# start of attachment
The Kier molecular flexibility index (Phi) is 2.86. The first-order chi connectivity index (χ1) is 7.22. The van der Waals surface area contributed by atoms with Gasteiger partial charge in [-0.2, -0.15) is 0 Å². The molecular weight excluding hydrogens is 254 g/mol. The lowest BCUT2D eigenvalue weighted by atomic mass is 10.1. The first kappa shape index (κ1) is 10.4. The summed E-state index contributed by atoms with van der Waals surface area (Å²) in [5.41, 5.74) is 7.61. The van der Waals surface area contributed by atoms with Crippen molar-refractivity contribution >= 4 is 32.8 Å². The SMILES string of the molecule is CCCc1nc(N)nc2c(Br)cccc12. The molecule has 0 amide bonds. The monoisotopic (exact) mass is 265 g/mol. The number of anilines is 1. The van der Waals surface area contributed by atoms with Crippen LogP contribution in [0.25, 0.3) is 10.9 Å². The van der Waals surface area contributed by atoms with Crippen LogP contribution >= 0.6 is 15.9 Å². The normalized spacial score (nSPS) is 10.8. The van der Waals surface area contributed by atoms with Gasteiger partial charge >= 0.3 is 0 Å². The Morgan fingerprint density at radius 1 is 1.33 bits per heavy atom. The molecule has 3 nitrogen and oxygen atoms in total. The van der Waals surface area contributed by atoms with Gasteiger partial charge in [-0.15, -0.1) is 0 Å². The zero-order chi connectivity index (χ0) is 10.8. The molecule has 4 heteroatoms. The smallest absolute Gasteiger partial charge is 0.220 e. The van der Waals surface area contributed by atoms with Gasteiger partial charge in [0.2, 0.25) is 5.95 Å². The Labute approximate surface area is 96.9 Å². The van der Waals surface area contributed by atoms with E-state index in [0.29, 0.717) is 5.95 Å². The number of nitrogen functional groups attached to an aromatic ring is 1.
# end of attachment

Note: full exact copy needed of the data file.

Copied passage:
The Kier molecular flexibility index (Phi) is 2.86. The first-order chi connectivity index (χ1) is 7.22. The van der Waals surface area contributed by atoms with Gasteiger partial charge in [-0.2, -0.15) is 0 Å². The molecular weight excluding hydrogens is 254 g/mol. The lowest BCUT2D eigenvalue weighted by atomic mass is 10.1. The first kappa shape index (κ1) is 10.4. The summed E-state index contributed by atoms with van der Waals surface area (Å²) in [5.41, 5.74) is 7.61. The van der Waals surface area contributed by atoms with Crippen molar-refractivity contribution >= 4 is 32.8 Å². The SMILES string of the molecule is CCCc1nc(N)nc2c(Br)cccc12. The molecule has 0 amide bonds. The monoisotopic (exact) mass is 265 g/mol. The number of anilines is 1. The van der Waals surface area contributed by atoms with Crippen LogP contribution in [0.25, 0.3) is 10.9 Å². The van der Waals surface area contributed by atoms with Crippen LogP contribution >= 0.6 is 15.9 Å². The normalized spacial score (nSPS) is 10.8. The van der Waals surface area contributed by atoms with Gasteiger partial charge >= 0.3 is 0 Å². The Morgan fingerprint density at radius 1 is 1.33 bits per heavy atom. The molecule has 3 nitrogen and oxygen atoms in total. The van der Waals surface area contributed by atoms with Gasteiger partial charge in [-0.15, -0.1) is 0 Å². The zero-order chi connectivity index (χ0) is 10.8. The molecule has 4 heteroatoms. The smallest absolute Gasteiger partial charge is 0.220 e. The van der Waals surface area contributed by atoms with Gasteiger partial charge in [0.2, 0.25) is 5.95 Å². The Labute approximate surface area is 96.9 Å². The van der Waals surface area contributed by atoms with E-state index in [0.29, 0.717) is 5.95 Å². The number of nitrogen functional groups attached to an aromatic ring is 1.